Karenitecin is a highly lipophilic topoisomerase I inhibitor that has undergone limited phase II testing. The Cancer and Leukemia Group B (CALGB) is conducting an ongoing phase II trial of this semisynthetic camptothecin in previously treated non-small-cell lung cancer patients. The karenitecin dose is 1 mg/m²/d administered over 60 minutes by IV infusion for 5 consecutive days, with cycles repeated every 3 weeks. This dose and schedule was identified as the maximum tolerated dose in a previous phase I trial, in which 14 patients (4 pancreatic, 4 colorectal, and 6 other cancers) received a total of 32 (range: 1-9, median: 2) treatment cycles.
In that trial, karenitecin was administered using an accelerated dose titration design, at doses of 0.15 (n = 1), 0.3 (n = 1), 0.6 (n = 1), 1.2 (n = 9), 2.4 (n = 1), and 1.0 (n = 1) mg/m². The dose-limiting toxicity consisted of reversible grade 4 neutropenia and thrombocytopenia in three of nine patients receiving 1.2 mg/m² and one of one patient at 2.4 mg/m²; gastrointestinal toxicities were minimal. Three patients (with colorectal, pancreatic, and tonsillar cancers) exhibited stable disease exceeding two cycles.
The topoisomerase I inhibitors irinotecan(Drug information on irinotecan) (CPT-11, Camptosar) and topotecan(Drug information on topotecan) (Hycamtin) are available commercially in the United States. Although these agents possess similar antitumor mechanisms of action, their single-agent activity in non-small-cell lung cancer differs (Tables 1 and 2).[8-17] As shown in Table 2, the absence of topotecan single-agent activity in non-small-cell lung cancer apparently did not compromise median survival.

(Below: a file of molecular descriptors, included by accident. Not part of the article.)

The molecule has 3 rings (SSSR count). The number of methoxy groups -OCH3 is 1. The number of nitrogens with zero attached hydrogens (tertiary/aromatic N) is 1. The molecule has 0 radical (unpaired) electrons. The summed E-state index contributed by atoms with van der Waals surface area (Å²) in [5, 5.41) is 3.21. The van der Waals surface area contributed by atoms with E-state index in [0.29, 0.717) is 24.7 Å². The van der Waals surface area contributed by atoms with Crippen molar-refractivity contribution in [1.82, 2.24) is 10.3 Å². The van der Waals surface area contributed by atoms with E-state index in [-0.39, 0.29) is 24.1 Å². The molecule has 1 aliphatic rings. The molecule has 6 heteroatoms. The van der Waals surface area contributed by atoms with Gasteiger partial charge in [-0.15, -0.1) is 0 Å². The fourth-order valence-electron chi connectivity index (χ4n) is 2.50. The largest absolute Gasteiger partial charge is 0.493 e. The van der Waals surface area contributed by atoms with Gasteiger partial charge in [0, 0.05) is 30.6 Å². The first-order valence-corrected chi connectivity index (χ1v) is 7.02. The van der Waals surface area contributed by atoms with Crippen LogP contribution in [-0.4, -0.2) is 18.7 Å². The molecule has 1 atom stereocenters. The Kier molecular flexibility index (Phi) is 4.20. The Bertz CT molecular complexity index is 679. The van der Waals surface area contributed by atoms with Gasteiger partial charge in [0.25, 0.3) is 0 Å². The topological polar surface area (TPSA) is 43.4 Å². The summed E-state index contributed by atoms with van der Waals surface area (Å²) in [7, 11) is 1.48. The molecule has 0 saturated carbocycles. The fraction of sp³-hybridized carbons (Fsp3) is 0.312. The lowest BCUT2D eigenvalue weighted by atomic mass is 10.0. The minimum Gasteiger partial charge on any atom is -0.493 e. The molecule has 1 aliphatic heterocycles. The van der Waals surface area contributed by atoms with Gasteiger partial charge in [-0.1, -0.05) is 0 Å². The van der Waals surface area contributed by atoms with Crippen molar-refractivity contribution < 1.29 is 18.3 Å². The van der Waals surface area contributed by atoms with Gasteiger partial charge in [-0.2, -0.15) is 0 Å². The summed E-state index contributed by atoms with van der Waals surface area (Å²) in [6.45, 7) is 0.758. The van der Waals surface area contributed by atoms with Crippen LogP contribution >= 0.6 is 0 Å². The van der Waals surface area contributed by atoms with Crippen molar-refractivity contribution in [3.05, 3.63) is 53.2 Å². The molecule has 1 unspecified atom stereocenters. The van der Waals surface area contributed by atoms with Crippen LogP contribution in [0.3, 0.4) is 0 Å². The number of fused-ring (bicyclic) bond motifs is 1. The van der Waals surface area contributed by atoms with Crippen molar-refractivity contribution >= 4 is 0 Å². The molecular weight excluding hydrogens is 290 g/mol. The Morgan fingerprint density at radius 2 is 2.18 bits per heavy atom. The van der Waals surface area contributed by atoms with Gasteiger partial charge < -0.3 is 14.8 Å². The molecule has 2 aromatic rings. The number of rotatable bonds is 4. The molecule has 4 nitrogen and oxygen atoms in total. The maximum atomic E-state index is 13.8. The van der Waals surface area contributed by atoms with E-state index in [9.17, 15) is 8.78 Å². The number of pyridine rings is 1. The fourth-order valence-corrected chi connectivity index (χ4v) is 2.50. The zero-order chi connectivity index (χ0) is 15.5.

The combination of irinotecan and cisplatin has been studied in two phase III trials in non-small-cell lung cancer patients.[18,19] In both trials, irinotecan at 60 mg/m² was administered on days 1, 8, and 15, and cis-platin at 80 mg/m² on day 1. This regimen was compared with the standard regimen of cisplatin at 80 mg/m² given on day 1 plus vindesine(Drug information on vindesine) (Eldisine) at 3 mg/m² on days 1, 8, and 15. One of the trials also included a third arm consisting of single-agent irinotecan at 100 mg/m² on days 1, 8, and 15. As shown in Table 3, survival results for the irinotecan/cisplatin combination compared with vindesine/cisplatin differed in the two trials. No phase III trial results of topotecan in non-small-cell lung cancer are available; phase II data with topotecan/platinum combinations are emerging in this disease (Table 4).[20,21]
Studies of non-platinum-containing combination regimens that include topoisomerase I inhibitors plus gemcitabine or microtubule poisons have been conducted or are under way in patients with non-small-cell lung cancer. Several of these studies are reviewed herein.
Topoisomerase I Inhibitors and Gemcitabine